This morning was by far one of the most productive mornings I’ve had in quite a while. I posted on Google+ that I was definitely in workaholic mode and that certainly wasn’t a lie.
So where to begin with The Shopper…
As a developer, I have a really nasty habit of incorporating test code into production code. This particular type of injection is required sometimes when I’m testing out a portion of the API that I’m unsure of which is fine. However what isn’t fine is when that code sticks without any type of polish. It then sticks out like a sore thumb and begins to pollute the rest of the project.
I like to think of the theory of broken windows here which I first heard of reading The Pragmatic Programmer.
So I sat back and literally, on my dry erase, sketched out the workflow as it should be at this point and catered the code to match. The results were astounding. I was actually seeing a performance gain on certain methods. Importantly I didn’t feel like I wanted to rip my hair out thinking about the mess I’d made.
A very important feature was completed and that is contextually sensitive menu items in the ActionBar. Logically it doesn’t make sense for all of the icons in the ActionBar to be present all of the time. It makes even more sense to only have certain icons present when certain conditions are satisfied. The benefits here are batch operations and to prevent users from doing something that, at that time, doesn’t make any sense (also eliminating exceptional circumstances). For example, you should be able to add an item at any point in time so the add item icon is present at all times. You can’t edit an item without first selecting one so that icon is hidden until an item is selected. You should be able to delete any number of items so when at least one item is selected, the delete icon is present. However you can’t batch edit so when more than one item is selected, the edit icon disappears (this is something that I think would be nice but would be difficult to express cohesively via UI).
For the time being, all custom styling has been dropped and the theme reverted back to the default Android Holo Light theme. Styling is a little more involved than I’m willing to give time to right now so it’s going to have to wait until a later date when more important things are complete.
The last big thing that was finished was a bit more technical.
Google has openly admitted that using the findViewById API is a bit expensive. More importantly, it can become cumbersome and redundant. A while ago I devised my own fix to the problem: why not store single references to the Views that are relevant per Fragment and Activity and issue calls to findViewById just once post inflation? The references were wrapped in a static class that was unique to each Activity and Fragment and this worked for some time. However some things were painfully obvious about the design here. This was taking redundancy to an extreme. Each Activity and Fragment had their own class which had the same design and same interface just different members. Typing this thing out over and over again was tiring but more importantly it wasn’t very good practice.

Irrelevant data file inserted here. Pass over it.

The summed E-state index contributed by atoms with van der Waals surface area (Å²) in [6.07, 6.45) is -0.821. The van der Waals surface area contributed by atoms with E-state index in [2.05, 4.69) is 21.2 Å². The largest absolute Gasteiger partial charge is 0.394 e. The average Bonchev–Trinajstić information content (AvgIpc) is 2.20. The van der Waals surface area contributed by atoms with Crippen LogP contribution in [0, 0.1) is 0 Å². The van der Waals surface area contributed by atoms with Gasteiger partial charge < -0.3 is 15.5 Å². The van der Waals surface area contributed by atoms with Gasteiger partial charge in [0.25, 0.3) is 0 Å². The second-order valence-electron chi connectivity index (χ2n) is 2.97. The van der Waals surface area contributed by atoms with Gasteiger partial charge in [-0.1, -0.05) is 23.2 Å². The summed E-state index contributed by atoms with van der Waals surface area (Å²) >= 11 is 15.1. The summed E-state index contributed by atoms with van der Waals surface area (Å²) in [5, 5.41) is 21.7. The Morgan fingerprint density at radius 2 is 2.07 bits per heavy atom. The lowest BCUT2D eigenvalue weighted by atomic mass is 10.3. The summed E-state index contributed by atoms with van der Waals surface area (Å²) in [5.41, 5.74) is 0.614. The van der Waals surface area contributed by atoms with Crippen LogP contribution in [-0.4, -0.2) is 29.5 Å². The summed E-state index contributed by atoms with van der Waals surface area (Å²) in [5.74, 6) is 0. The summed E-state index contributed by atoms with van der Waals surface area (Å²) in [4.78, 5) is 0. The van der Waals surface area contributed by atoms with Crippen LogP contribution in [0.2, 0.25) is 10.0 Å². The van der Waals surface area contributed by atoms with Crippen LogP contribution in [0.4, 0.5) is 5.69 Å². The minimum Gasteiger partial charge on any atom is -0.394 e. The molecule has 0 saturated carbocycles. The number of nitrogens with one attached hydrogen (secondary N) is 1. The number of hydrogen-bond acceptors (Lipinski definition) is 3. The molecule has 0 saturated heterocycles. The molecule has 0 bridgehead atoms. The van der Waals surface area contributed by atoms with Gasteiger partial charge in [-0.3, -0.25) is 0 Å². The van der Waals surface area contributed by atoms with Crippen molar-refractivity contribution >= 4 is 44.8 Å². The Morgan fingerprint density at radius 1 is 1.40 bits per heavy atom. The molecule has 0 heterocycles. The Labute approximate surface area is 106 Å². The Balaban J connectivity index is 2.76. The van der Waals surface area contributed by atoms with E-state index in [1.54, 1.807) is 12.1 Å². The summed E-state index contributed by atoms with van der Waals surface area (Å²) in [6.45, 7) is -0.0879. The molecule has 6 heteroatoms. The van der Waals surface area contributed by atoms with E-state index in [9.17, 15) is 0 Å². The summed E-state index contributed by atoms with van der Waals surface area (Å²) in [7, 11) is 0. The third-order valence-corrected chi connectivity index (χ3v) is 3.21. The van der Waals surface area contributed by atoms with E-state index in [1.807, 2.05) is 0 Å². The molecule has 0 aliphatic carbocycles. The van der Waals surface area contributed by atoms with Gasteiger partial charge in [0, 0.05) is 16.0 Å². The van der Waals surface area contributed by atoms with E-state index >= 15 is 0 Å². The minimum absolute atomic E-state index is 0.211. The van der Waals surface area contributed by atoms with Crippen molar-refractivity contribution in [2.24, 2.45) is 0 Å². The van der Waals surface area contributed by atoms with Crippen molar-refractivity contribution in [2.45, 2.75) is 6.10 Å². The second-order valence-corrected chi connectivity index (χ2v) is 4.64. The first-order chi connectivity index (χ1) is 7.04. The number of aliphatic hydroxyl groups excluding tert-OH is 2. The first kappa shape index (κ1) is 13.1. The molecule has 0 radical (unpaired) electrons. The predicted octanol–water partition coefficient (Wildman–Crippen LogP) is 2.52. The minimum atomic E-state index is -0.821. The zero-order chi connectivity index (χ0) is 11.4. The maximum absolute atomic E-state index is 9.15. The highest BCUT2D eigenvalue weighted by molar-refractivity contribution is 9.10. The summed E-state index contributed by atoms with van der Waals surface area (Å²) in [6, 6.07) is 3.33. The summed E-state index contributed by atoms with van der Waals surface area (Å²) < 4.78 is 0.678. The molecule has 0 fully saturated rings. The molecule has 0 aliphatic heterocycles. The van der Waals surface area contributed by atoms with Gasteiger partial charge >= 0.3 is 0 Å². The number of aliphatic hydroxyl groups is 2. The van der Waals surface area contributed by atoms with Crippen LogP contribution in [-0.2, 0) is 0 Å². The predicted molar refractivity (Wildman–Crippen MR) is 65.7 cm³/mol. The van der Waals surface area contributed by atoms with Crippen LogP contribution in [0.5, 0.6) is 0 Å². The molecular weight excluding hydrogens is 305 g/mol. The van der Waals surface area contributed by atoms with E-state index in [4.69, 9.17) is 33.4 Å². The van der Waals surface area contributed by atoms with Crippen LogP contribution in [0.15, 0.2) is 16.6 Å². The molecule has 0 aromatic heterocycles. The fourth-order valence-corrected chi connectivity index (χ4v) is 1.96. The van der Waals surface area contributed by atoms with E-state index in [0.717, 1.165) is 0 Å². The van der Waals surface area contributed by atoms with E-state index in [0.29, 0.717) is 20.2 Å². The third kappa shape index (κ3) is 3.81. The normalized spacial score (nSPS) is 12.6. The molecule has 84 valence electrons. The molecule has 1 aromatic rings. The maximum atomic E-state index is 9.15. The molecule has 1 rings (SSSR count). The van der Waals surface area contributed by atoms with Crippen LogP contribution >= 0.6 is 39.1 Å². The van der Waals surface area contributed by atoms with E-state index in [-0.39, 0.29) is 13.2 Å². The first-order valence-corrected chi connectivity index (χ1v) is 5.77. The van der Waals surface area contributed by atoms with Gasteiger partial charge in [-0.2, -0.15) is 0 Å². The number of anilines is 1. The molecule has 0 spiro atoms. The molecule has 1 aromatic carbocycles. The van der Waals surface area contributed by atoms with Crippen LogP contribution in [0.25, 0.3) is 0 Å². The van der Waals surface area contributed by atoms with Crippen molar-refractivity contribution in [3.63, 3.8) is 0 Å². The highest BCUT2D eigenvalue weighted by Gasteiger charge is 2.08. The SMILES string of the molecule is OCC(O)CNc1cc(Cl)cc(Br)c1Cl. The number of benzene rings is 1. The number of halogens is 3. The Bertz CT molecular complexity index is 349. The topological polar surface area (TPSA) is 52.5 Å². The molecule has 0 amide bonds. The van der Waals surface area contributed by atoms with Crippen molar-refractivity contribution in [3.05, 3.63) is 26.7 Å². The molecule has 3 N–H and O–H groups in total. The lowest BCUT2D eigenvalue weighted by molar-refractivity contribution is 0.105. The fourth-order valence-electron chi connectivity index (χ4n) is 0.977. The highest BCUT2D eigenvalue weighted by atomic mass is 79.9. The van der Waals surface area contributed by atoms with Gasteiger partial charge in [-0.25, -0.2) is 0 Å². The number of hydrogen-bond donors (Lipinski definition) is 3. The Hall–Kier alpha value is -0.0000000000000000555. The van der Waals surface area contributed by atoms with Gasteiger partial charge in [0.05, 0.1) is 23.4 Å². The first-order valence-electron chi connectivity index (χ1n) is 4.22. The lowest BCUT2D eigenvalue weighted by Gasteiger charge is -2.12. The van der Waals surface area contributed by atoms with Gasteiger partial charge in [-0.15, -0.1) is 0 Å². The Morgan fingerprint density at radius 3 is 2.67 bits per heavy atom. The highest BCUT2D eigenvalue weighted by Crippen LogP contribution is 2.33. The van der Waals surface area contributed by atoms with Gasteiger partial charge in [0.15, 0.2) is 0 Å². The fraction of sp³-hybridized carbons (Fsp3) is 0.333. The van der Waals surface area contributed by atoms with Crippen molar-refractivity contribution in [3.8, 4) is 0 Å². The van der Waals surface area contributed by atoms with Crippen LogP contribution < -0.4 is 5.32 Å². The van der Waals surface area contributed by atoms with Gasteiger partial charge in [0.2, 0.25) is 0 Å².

A thought occurred to me this morning: why not parameterize the members of this class? Seeing as how that was the last “least common denominator” challenge yet to be tackled, overcoming that meant that a separate entity could be created that could be distributed to each Activity or Fragment that required it. More importantly, if designed properly, it could hold instance-based references to other things like MenuItems. Thus ReferencePool was born.
The details are simple really. ReferencePool contains a collection that stores a nested collection (more specifically a LinkedHashMap that stores a SparseArray). The key for the parent collection is a Class instance while the key for the nested collection is an integer ID which is expected to be the Android-generated ID found in R. The reason for this is that neither collection should be explicitly tied to any one particular descendant class (with the exception of SparseArray but it stores Objects). That being the case, it would be really easy to lose the meaning of the object in syntax if the interface were not designed properly. Using a Class as a key helps to enforce, logically, that one SparseArray is linked to a specific type while making sense syntactically (derived contextually from reading the source). The method that gets an object from the collection uses generics (actually the whole class does) to return an Object casted specifically to the Class used as the collection key.
Despite my efforts to keep the collections as type-agnostic as possible it would be a valid statement to say that to some degree they aren’t. SparseArrays store Objects thus regardless of the Class key used in LinkedHashMap, you realistically could dump anything in there so long as you remembered the integer key for the Object in SparseArray. The goal was more syntactic. Originally I left it up to the client to cast out to whatever they needed by simply returning Object from the get method. So you either had one of two client situations: declaration with casted assignment or anonymous classes with nested parentheses; neither of which I wanted in client code and didn’t really suit the intended nature of the class and its interface. What I got instead, after implementing generics for the get method, was an inline generics declaration before the method call which looks a lot nicer and does what you would expect it to do. An example is here:
So far this is working out nicely.